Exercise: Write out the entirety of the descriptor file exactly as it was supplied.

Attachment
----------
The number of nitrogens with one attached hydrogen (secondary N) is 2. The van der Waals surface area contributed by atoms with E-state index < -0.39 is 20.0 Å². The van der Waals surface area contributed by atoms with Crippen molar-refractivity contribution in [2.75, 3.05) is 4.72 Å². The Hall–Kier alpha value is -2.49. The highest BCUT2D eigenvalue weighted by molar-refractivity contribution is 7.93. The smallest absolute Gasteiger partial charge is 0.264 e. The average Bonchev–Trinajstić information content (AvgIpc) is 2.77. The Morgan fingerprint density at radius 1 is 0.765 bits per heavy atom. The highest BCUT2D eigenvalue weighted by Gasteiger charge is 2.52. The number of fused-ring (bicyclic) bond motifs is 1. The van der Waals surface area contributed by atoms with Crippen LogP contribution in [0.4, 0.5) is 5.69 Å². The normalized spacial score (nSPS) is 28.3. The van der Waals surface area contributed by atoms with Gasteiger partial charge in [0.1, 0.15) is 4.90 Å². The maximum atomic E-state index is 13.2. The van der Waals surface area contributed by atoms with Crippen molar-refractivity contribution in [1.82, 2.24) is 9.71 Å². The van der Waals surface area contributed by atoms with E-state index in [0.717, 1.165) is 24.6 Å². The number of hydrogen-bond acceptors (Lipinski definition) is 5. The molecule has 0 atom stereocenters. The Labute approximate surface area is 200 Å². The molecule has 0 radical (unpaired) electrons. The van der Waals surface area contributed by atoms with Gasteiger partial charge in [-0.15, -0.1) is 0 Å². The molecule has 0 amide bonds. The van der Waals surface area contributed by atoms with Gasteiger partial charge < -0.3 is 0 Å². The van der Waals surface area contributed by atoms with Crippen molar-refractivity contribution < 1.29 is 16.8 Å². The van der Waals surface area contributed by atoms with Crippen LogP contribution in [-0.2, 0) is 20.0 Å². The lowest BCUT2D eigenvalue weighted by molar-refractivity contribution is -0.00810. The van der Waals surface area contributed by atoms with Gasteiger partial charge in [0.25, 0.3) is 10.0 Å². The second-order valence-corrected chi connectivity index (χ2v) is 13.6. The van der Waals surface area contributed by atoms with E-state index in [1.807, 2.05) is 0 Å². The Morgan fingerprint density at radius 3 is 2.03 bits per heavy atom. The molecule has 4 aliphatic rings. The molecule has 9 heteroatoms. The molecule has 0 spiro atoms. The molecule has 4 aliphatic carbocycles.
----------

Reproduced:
The number of nitrogens with one attached hydrogen (secondary N) is 2. The van der Waals surface area contributed by atoms with E-state index < -0.39 is 20.0 Å². The van der Waals surface area contributed by atoms with Crippen molar-refractivity contribution in [2.75, 3.05) is 4.72 Å². The Hall–Kier alpha value is -2.49. The highest BCUT2D eigenvalue weighted by molar-refractivity contribution is 7.93. The smallest absolute Gasteiger partial charge is 0.264 e. The average Bonchev–Trinajstić information content (AvgIpc) is 2.77. The Morgan fingerprint density at radius 1 is 0.765 bits per heavy atom. The highest BCUT2D eigenvalue weighted by Gasteiger charge is 2.52. The number of fused-ring (bicyclic) bond motifs is 1. The van der Waals surface area contributed by atoms with Crippen LogP contribution in [0.4, 0.5) is 5.69 Å². The normalized spacial score (nSPS) is 28.3. The van der Waals surface area contributed by atoms with Gasteiger partial charge in [0.1, 0.15) is 4.90 Å². The maximum atomic E-state index is 13.2. The van der Waals surface area contributed by atoms with Crippen molar-refractivity contribution in [1.82, 2.24) is 9.71 Å². The van der Waals surface area contributed by atoms with E-state index in [0.717, 1.165) is 24.6 Å². The number of hydrogen-bond acceptors (Lipinski definition) is 5. The molecule has 0 atom stereocenters. The Labute approximate surface area is 200 Å². The molecule has 0 radical (unpaired) electrons. The van der Waals surface area contributed by atoms with Gasteiger partial charge in [-0.15, -0.1) is 0 Å². The molecule has 0 amide bonds. The van der Waals surface area contributed by atoms with Gasteiger partial charge < -0.3 is 0 Å². The van der Waals surface area contributed by atoms with Crippen molar-refractivity contribution < 1.29 is 16.8 Å². The van der Waals surface area contributed by atoms with Crippen LogP contribution in [-0.2, 0) is 20.0 Å². The lowest BCUT2D eigenvalue weighted by molar-refractivity contribution is -0.00810. The van der Waals surface area contributed by atoms with Gasteiger partial charge in [0.25, 0.3) is 10.0 Å². The second-order valence-corrected chi connectivity index (χ2v) is 13.6. The van der Waals surface area contributed by atoms with E-state index in [1.807, 2.05) is 0 Å². The Morgan fingerprint density at radius 3 is 2.03 bits per heavy atom. The molecule has 4 aliphatic rings. The molecule has 9 heteroatoms. The molecule has 0 spiro atoms. The molecule has 4 aliphatic carbocycles.